Most Read: Opinions

direct signup

Today’s Opinions poll

Would you use an app that tells you the partisan affiliation of products you're considering buying?

Submit
Next
Review your answers and share

Join a Discussion

Weekly schedule, past shows

Right Turn
Posted at 09:32 AM ET, 04/01/2011

How to lose a war: Obama’s Libya plan

Yesterday, Defense Secretary Robert Gates and Joint Chiefs Chairman Admiral Mike Mullen tried to defend President Obama’s war strategy. They ran into a buzzsaw of criticism. With a war plan as cockamamie as this one, that should not have been surprising. But it certainly was refreshing to see some elected officials, albeit ones not in the executive branch, act like grown-ups.

ABC News reported:

“Odd,” ‘’troubling” and “unnerving” were among critical comments by senators pressing for an explanation of the announcement by Defense Secretary Robert Gates and Joint Chiefs Chairman Adm. Mike Mullen that American combat missions will end Saturday.

“Your timing is exquisite,” Sen. John McCain, R-Ariz., said sarcastically, alluding to Gadhafi’s military advances this week. . . .

Gates said no one should be surprised by the U.S. combat air pullback, but he called the timing “unfortunate” in light of Gadhafi’s battlefield gains. He noted that the air attacks are a central feature of the overall military strategy; over time they could degrade Gadhafi’s firepower to a point that he would be unable to put down a renewed uprising by opposition forces, he said.

Mullen and Gates stressed that even though powerful combat aircraft like the side-firing AC-130 gunship and the A-10 Thunderbolt, used for close air support of friendly ground forces, will stop flying after Saturday, they will be on standby. Mullen said this means that if the rebels’ situation become “dire enough,” NATO’s top commander could request help from the U.S. aircraft. The U.S. also has used Marine AV-8B Harrier attack jets as well as Air Force F-15 fighters and B-2 and B-1 long-range bombers. . . .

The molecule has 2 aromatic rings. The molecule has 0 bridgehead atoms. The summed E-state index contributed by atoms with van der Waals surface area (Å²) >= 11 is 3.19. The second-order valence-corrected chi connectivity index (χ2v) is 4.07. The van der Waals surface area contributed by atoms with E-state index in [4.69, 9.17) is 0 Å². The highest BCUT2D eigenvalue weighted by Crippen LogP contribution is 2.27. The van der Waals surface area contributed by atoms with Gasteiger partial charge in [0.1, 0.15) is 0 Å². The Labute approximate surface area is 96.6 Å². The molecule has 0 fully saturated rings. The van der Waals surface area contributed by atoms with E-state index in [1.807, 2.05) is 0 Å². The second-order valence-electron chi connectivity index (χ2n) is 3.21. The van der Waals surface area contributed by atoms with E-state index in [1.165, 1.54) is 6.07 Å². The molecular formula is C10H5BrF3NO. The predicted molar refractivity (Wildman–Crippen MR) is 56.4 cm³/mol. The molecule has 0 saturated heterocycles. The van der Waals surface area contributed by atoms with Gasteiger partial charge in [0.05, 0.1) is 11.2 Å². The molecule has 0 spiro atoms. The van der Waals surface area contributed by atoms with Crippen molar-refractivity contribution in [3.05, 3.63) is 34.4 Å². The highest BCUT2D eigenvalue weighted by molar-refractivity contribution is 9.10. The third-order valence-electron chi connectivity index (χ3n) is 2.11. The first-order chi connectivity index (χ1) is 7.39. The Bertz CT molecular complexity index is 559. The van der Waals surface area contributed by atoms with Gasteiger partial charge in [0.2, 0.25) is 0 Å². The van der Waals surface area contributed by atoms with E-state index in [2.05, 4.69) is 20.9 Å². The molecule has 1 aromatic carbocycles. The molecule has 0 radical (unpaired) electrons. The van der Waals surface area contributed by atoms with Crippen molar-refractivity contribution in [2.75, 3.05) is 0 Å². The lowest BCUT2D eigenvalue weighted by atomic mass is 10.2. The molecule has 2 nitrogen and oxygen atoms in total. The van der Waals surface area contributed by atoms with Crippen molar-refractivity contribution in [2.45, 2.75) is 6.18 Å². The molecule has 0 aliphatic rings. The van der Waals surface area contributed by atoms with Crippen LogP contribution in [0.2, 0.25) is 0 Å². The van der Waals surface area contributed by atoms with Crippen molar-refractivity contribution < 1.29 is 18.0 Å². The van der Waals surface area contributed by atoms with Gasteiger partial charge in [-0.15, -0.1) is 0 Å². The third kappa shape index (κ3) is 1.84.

Sen. Lindsey Graham, R-S.C., suggested the pullback might jeopardize congressional support for the Libya mission.

“The idea that the AC-130s and the A-10s and American air power is grounded unless the place goes to hell is just so unnerving that I can’t express it adequately,” Graham said. “The only thing I would ask is, please reconsider that.”

Asked by Sen. Jeanne Shaheen, D-N.H., whether he was confident that NATO could sustain airstrikes alone, Gates replied, “They certainly have made that commitment, and we will see.”

It is fair to ask whether the administration is actually trying to win this war. If three senators can figure out the central flaw (beating a retreat before we’ve accomplished much of anything), then certainly Moammar Gaddafi and the rebels can see Obama’s lack of seriousness. Why would Gaddafi leave Libya if we are going first? And more important, what is the purpose of our intervention if not to ensure success for the mission?

This portends poorly for the July decision on Afghanistan. A significant pullout of troops risks the gains we have made since the president ordered a troop surge. However, he reportedly bristles at the notion that we should make only minor reductions in our troop strength. The Post reported:

[S]ome senior officers and military planning documents have described the July pullout as small to insignificant, prompting deep concern within the White House.

At a meeting of his war cabinet this month, Obama expressed displeasure with such characterizations of the withdrawal, according to three senior officials with direct knowledge of the session. “The president made it clear that he wants a meaningful drawdown to start in July,” said one of the officials, who, like the others, spoke on the condition of anonymity to share internal discussions.

Once again, one has to ask: Is the president uninterested in prevailing in a war?

Bob Woodward has characterized Obama as a “reluctant commander in chief.” That certainly has been the case in his agonizing over both Libya and Afghanistan. But now the question remains: Is he an irresponsible one? Perhaps Obama does not recognize the blow the U.S. would suffer from a defeat in either locale. Maybe he considers humiliation in war less dire than the continued criticism and growing cost of these operations.

Someone should ask Obama how committed he is to victory; that we should be fretting over his answer is a telling sign of this president’s declining credibility on the world stage.

By  |  09:32 AM ET, 04/01/2011

Categories:  National Security, President Obama

 
Read what others are saying
     

    © 2011 The Washington Post Company